Blending with active

Building an investment portfolio involves multiple steps:

  • Choosing the types of stocks and bonds you wish to gain exposure to
  • Choosing the tools you would like to use to gain the exposure
  • Identifying how much risk you are comfortable taking and how long you plan to stay invested

 


Before you get started it is important to note that in either case capital is at risk. All financial investments involve an element of risk. Therefore, the value of the investment and the income from it will vary and the initial investment amount cannot be guaranteed.

Combine the characteristics of active and passive investments

Mutual funds are popular investment products as they provide diversified market access in a single vehicle. Mutual funds can be active or passive:

  • Active funds are those where a fund manager chooses and weights the individual funds’ holdings according to their own investment approach. In order to seek to outperform popular benchmarks, such as the FTSE 100 as well as other fund managers, active fund managers often take a strong view. This approach can lead to outperformance but also underperformance.
  • Passive funds aim to track a benchmark, meaning that they intend to return the same as their benchmark, minus any fees. Passive funds tend to be cheaper than active funds and can be used as individual portfolio building blocks.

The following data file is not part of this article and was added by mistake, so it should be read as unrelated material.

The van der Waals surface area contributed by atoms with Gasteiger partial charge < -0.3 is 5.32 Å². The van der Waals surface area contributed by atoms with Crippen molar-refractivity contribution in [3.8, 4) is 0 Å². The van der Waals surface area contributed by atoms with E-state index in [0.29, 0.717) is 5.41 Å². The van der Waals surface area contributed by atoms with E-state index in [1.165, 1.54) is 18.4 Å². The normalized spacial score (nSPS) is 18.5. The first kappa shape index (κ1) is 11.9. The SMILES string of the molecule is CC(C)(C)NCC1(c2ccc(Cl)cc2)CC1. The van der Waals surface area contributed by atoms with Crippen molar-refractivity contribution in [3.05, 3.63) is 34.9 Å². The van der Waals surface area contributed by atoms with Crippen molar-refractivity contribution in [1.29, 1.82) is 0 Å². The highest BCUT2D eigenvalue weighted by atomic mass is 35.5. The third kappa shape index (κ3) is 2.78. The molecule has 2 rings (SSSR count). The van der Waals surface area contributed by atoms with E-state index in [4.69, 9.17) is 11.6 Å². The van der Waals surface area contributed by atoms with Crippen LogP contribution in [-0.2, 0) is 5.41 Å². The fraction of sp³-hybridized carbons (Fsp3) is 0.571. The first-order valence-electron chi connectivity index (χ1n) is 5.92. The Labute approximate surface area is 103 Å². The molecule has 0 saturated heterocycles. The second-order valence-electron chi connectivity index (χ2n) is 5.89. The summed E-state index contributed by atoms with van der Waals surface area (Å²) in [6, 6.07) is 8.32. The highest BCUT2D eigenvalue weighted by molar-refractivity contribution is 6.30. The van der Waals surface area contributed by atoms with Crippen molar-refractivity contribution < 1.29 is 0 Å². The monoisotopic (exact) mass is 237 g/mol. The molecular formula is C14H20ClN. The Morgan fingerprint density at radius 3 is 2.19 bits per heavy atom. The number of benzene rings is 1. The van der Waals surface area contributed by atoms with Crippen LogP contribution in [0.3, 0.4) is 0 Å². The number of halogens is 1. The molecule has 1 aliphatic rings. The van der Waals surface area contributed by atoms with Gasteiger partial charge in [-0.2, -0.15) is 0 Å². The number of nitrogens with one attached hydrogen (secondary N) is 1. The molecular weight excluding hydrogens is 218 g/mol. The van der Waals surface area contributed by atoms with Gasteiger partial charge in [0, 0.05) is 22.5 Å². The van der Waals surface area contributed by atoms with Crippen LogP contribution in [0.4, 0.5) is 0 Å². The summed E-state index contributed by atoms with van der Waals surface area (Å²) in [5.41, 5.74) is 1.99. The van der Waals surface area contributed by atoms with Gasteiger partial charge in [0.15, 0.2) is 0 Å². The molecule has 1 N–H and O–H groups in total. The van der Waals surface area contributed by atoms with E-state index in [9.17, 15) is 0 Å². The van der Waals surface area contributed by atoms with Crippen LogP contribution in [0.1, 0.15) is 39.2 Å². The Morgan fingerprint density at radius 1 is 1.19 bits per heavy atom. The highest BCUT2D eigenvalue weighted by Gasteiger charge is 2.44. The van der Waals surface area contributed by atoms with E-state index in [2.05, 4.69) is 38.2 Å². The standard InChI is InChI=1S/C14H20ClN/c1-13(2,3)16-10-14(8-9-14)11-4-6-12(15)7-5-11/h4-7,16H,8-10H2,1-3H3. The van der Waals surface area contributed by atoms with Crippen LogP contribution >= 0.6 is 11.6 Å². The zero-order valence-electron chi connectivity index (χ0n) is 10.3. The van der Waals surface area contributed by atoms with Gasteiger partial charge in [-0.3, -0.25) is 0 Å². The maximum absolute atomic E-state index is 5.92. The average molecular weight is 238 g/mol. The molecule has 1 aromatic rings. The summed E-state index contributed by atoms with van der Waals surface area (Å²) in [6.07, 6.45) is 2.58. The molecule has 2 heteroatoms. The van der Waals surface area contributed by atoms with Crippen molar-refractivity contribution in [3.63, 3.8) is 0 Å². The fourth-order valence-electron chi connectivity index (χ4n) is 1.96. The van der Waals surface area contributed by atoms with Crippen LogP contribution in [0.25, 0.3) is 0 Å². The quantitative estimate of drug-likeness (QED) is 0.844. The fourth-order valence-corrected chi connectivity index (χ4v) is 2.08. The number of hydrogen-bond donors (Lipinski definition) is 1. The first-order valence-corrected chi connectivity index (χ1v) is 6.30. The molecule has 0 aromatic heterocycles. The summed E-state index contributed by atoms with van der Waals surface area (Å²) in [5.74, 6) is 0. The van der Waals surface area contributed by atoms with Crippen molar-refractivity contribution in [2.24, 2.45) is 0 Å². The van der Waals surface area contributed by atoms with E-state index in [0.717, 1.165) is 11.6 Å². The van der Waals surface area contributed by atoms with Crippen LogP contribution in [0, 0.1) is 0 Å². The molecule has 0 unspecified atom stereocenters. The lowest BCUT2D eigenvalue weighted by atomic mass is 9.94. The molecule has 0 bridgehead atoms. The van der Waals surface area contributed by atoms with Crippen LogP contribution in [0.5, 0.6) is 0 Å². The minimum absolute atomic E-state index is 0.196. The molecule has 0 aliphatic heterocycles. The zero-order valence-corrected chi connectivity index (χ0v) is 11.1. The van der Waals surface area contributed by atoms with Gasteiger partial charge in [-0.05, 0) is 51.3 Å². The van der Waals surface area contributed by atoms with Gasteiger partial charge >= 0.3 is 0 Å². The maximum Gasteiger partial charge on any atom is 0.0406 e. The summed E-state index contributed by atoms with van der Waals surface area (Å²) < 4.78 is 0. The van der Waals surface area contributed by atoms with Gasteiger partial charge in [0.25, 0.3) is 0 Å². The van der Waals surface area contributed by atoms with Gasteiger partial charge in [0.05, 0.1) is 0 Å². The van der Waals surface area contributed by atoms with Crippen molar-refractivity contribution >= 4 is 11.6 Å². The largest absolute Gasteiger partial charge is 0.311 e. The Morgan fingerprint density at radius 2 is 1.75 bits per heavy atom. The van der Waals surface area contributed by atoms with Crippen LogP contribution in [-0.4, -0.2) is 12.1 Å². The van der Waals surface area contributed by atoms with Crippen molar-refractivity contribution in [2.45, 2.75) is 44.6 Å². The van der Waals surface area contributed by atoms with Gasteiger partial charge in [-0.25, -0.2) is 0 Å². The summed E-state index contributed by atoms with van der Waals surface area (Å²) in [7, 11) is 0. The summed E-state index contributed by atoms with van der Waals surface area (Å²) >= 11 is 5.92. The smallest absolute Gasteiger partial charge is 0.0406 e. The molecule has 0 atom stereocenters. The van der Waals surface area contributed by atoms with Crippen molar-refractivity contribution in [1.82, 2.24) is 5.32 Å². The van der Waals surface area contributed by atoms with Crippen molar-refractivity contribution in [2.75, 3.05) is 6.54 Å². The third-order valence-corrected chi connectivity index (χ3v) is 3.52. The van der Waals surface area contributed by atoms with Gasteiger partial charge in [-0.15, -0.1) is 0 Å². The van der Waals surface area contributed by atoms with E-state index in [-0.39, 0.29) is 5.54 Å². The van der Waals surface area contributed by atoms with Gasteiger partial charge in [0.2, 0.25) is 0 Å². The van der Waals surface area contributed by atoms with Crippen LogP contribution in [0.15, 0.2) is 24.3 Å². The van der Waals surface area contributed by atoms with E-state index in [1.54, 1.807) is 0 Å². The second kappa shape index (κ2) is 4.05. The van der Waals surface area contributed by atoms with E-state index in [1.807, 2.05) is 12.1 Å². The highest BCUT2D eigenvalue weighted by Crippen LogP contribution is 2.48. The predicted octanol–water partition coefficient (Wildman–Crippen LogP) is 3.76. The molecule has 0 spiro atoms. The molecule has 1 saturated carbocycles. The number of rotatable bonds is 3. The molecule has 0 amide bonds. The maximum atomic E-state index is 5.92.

With their low cost building-block approach, passive funds such as ETFs can make it easy to gain market exposure. They can complement thoughtfully chosen active strategies, combining the potential for outperformance with market returns. All investments involve an element of risk, and performance, including the value of the initial investment, cannot be guaranteed in any case, but blending these two approaches can improve your portfolio and help you to meet your investment objectives such as growing your wealth or generating an income stream.

Example: Express your view on UK equities

An investor believes that the UK economy is performing well and thinks that smaller companies have the potential to outperform over the long term. He would like to invest in smaller companies but is concerned that their performance might be volatile. To gain access to smaller companies, the investor chooses an active manager who has a long term track record of outperformance in the small company sector in the UK, albeit going through periods of significant underperformance at certain times. To seek to balance this higher volatility exposure, the investor chooses a FTSE 100 ETF, which provides cost-efficient exposure to the UK’s largest companies, therefore maintaining broad exposure to the UK economy but diversifying away from smaller companies. Again its is important to remember that all investments involve an element of risk, and performance, including the value of the initial investment, cannot be guaranteed in any case.

Get started with our low cost Core funds or view our full product range to find the right ETF for your portfolio.

Capital at risk. All financial investments involve an element of risk. Therefore, the value of your investment and the income from it will vary and your initial investment amount cannot be guaranteed.

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